POLITICS

Brexit Question Time: NHS Birmingham Man Pleads With David Davis To Do The 'Decent Thing' And Guarantee EU Citizens' Rights

Brexit secretary says EU nationals should not worry.

27/03/2017 22:07 | Updated 28 March 2017

David Davis was told on BBC Question Time to do the “decent thing” and unilaterally guarantee the right of EU citizens the right to remain in the UK after Brexit.

The Conservative Brexit secretary was challenged by an audience member in Birmingham over the government’s refusal to reassure EU nationals living in Britain that they will not be deported once the UK leaves the union.

“I work in the NHS, across the NHS about 5% of all clinical posts are currently unfilled, 5% of all NHS nurses are from the EU and 10% of doctors,” the audience member said.

“Rather than talk about a cap on immigration, why don’t we actually talk about how we can entice these people to stay?

“Why can’t the government do the decent thing and tell those people who are worried about their future and security, tell them they have the right to stay?”

Why can’t you do the decent thing? BBC Question Time audience member

The NHS worker, who was born in Germany but has lived in the UK for twenty years, added to loud applause: “You have enough to worry about Mr Davis in your negotiations, this is a really simple thing, you could do it up front before you start the negotiations. Why can’t you do the decent thing and just do that?”

Davis said EU citizens living in the UK “should not worry” about being told to leave.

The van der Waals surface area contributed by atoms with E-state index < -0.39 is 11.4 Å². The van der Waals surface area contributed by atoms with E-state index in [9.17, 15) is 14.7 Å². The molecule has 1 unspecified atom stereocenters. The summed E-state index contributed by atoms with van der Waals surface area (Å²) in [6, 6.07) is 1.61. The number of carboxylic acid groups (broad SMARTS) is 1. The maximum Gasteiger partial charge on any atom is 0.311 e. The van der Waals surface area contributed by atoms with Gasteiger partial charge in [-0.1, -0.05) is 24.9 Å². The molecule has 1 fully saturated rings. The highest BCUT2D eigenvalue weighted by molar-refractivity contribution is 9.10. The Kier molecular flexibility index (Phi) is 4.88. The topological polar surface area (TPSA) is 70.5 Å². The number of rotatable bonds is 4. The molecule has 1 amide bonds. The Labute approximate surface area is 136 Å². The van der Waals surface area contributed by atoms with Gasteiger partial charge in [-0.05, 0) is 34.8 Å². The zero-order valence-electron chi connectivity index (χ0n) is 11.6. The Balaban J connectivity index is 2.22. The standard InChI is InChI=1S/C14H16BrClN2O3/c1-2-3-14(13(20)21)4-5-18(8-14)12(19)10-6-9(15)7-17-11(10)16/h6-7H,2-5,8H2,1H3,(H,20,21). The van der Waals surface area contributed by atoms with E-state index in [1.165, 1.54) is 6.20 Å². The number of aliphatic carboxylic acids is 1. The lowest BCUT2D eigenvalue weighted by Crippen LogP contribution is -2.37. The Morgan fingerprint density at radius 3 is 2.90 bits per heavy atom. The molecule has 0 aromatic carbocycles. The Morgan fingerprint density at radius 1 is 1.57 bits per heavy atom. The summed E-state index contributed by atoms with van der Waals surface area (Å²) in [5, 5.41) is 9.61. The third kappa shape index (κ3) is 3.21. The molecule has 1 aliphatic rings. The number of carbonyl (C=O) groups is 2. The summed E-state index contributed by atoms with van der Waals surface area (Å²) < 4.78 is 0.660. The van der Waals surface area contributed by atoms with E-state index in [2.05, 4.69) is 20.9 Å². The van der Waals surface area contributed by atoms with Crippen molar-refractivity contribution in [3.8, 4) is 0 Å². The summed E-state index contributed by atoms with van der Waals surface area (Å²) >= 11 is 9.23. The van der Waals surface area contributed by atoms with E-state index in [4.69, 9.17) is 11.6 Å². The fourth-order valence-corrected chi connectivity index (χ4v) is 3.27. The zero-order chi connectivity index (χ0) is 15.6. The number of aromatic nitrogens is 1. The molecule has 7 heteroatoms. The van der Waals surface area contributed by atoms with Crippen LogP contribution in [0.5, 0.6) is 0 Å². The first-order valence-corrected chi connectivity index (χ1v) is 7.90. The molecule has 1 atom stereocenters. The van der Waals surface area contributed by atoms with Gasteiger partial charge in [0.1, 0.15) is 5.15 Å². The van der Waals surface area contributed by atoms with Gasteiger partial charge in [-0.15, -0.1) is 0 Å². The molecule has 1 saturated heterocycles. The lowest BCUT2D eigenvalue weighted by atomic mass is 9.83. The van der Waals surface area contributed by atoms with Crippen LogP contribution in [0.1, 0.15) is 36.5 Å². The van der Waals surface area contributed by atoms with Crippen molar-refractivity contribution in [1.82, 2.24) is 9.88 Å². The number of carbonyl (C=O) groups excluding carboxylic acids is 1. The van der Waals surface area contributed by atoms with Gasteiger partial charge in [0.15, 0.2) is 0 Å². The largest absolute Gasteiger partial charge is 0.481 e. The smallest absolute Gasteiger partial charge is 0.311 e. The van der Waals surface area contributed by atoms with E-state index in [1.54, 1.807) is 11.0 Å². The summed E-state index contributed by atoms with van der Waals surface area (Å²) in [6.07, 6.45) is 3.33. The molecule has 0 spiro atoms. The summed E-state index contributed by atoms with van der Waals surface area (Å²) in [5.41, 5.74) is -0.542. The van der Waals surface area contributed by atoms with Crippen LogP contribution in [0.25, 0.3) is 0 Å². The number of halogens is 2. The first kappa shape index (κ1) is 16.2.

The Brexit secretary was taking part in a special live edition of Question Time alongside Labour’s Keir Starmer, Lib Dem Nick Clegg, SNP MP Alex Salmond and Ukip’s Suzanne Evans.

Theresa May will trigger Article 50 of the Lisbon Treaty on Wednesday - beginning the formal Brexit process.

BBC
Brexit Secretary David Davis was told to do the 'decent thing'

Davis repeated the government’s position that it can not guarantee the right of EU citizens to remain in the UK until it receives a similar agreement from European governments that UK citizens living in the EU will not be kicked out.

The Brexit secretary told the audience he had said “over and over again” that it would be “resolved as the first issue in the negotiation”.

“We view this as a moral responsibility. I view this as a moral responsibly. People should not worry about this. They should not,” he said. “Their position will be underwritten. Not just their residence, but their welfare, their pensions, all of that we are aiming to solve.”

However the audience member said the post-Brexit world Theresa May was “dreaming” about of a global trading market already existed in healthcare and warned doctors and nurses would quit the UK.

“In healthcare it’s a buyer’s market. People will go wherever there skills are needed. If people feel insecure here, they are going to go elsewhere. You don’t have much time to sort this issue out.”

Alex Salmond, the SNP’s Brexit spokesman in the Commons, said Davis was just the “acceptable face of the cabinet” on the issue of EU citizens.

The former Scottish first minister said Liam Fox, the international trade secretary, had said the rights of EU nationals to remain was one of the “cards to be played” in the negotiations.

Fox told the Tory conference last year that it did not make sense for the prime minister to allow EU citizens to remain in the UK before Brussels gave the same rights to Britons in the EU would be to “hand over one of our main cards”.

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